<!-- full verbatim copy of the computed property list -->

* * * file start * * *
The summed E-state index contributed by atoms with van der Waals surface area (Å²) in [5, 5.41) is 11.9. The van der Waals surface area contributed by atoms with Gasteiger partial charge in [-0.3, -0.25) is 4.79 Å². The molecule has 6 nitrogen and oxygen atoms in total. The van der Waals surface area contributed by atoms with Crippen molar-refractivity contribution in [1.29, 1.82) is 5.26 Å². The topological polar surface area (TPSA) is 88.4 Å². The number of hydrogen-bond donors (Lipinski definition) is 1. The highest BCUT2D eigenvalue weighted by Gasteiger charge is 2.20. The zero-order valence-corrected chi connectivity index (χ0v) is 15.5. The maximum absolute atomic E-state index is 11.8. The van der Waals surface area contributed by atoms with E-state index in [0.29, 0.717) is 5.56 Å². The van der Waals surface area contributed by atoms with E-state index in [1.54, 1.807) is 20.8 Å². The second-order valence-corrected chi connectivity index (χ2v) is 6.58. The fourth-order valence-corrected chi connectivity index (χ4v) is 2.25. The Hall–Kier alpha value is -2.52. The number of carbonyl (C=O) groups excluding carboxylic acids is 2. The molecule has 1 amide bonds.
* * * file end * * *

The summed E-state index contributed by atoms with van der Waals surface area (Å²) in [5, 5.41) is 11.9. The van der Waals surface area contributed by atoms with Gasteiger partial charge in [-0.3, -0.25) is 4.79 Å². The molecule has 6 nitrogen and oxygen atoms in total. The van der Waals surface area contributed by atoms with Crippen molar-refractivity contribution in [1.29, 1.82) is 5.26 Å². The topological polar surface area (TPSA) is 88.4 Å². The number of hydrogen-bond donors (Lipinski definition) is 1. The highest BCUT2D eigenvalue weighted by Gasteiger charge is 2.20. The zero-order valence-corrected chi connectivity index (χ0v) is 15.5. The maximum absolute atomic E-state index is 11.8. The van der Waals surface area contributed by atoms with E-state index in [0.29, 0.717) is 5.56 Å². The van der Waals surface area contributed by atoms with E-state index in [1.54, 1.807) is 20.8 Å². The second-order valence-corrected chi connectivity index (χ2v) is 6.58. The fourth-order valence-corrected chi connectivity index (χ4v) is 2.25. The Hall–Kier alpha value is -2.52. The number of carbonyl (C=O) groups excluding carboxylic acids is 2. The molecule has 1 amide bonds.